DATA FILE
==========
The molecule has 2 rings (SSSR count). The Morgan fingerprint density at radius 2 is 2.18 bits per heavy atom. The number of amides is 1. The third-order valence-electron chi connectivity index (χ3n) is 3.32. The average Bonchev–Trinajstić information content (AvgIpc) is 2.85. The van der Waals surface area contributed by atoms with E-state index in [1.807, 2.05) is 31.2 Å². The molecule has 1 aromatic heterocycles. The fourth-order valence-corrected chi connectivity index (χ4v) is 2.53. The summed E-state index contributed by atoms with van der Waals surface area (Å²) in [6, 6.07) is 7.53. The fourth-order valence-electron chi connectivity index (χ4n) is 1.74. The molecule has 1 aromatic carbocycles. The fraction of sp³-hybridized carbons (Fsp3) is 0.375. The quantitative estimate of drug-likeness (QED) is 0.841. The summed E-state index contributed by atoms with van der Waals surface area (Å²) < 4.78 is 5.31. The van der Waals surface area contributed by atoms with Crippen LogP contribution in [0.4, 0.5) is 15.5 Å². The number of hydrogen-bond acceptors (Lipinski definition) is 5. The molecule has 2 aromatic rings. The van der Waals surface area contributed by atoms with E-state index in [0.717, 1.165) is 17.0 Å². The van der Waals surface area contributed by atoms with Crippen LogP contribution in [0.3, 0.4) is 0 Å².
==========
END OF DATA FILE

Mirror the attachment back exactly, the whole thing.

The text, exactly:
The molecule has 2 rings (SSSR count). The Morgan fingerprint density at radius 2 is 2.18 bits per heavy atom. The number of amides is 1. The third-order valence-electron chi connectivity index (χ3n) is 3.32. The average Bonchev–Trinajstić information content (AvgIpc) is 2.85. The van der Waals surface area contributed by atoms with E-state index in [1.807, 2.05) is 31.2 Å². The molecule has 1 aromatic heterocycles. The fourth-order valence-corrected chi connectivity index (χ4v) is 2.53. The summed E-state index contributed by atoms with van der Waals surface area (Å²) in [6, 6.07) is 7.53. The fourth-order valence-electron chi connectivity index (χ4n) is 1.74. The molecule has 1 aromatic carbocycles. The fraction of sp³-hybridized carbons (Fsp3) is 0.375. The quantitative estimate of drug-likeness (QED) is 0.841. The summed E-state index contributed by atoms with van der Waals surface area (Å²) < 4.78 is 5.31. The van der Waals surface area contributed by atoms with Crippen LogP contribution in [0.4, 0.5) is 15.5 Å². The number of hydrogen-bond acceptors (Lipinski definition) is 5. The molecule has 2 aromatic rings. The van der Waals surface area contributed by atoms with E-state index in [0.717, 1.165) is 17.0 Å². The van der Waals surface area contributed by atoms with Crippen LogP contribution in [0.3, 0.4) is 0 Å².